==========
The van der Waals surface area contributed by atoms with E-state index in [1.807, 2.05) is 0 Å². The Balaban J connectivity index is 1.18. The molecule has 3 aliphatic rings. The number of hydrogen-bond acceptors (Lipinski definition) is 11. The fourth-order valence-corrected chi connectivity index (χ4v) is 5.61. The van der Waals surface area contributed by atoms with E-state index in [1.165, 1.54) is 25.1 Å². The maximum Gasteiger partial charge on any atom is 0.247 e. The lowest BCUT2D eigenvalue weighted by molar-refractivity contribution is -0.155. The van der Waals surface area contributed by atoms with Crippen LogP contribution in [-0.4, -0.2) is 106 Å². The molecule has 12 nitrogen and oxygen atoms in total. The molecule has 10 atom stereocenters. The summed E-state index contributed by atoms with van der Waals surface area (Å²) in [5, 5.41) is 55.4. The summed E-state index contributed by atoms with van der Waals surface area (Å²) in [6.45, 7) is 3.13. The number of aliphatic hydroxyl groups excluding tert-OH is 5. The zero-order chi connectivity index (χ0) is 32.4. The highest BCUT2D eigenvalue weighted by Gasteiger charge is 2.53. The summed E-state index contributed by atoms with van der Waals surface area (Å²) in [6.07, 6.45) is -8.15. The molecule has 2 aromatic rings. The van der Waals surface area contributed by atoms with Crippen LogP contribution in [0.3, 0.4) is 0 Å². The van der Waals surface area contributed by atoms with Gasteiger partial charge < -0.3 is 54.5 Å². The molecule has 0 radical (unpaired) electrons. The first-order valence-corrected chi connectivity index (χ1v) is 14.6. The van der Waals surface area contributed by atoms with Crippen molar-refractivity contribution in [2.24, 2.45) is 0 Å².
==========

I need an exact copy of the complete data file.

The van der Waals surface area contributed by atoms with E-state index in [1.807, 2.05) is 0 Å². The Balaban J connectivity index is 1.18. The molecule has 3 aliphatic rings. The number of hydrogen-bond acceptors (Lipinski definition) is 11. The fourth-order valence-corrected chi connectivity index (χ4v) is 5.61. The van der Waals surface area contributed by atoms with E-state index in [1.165, 1.54) is 25.1 Å². The maximum Gasteiger partial charge on any atom is 0.247 e. The lowest BCUT2D eigenvalue weighted by molar-refractivity contribution is -0.155. The van der Waals surface area contributed by atoms with Crippen LogP contribution in [-0.4, -0.2) is 106 Å². The molecule has 12 nitrogen and oxygen atoms in total. The molecule has 10 atom stereocenters. The summed E-state index contributed by atoms with van der Waals surface area (Å²) in [5, 5.41) is 55.4. The summed E-state index contributed by atoms with van der Waals surface area (Å²) in [6.45, 7) is 3.13. The number of aliphatic hydroxyl groups excluding tert-OH is 5. The zero-order chi connectivity index (χ0) is 32.4. The highest BCUT2D eigenvalue weighted by Gasteiger charge is 2.53. The summed E-state index contributed by atoms with van der Waals surface area (Å²) in [6.07, 6.45) is -8.15. The molecule has 2 aromatic rings. The van der Waals surface area contributed by atoms with Crippen LogP contribution in [0.3, 0.4) is 0 Å². The van der Waals surface area contributed by atoms with Gasteiger partial charge < -0.3 is 54.5 Å². The molecule has 0 radical (unpaired) electrons. The first-order valence-corrected chi connectivity index (χ1v) is 14.6. The van der Waals surface area contributed by atoms with Crippen molar-refractivity contribution in [2.24, 2.45) is 0 Å².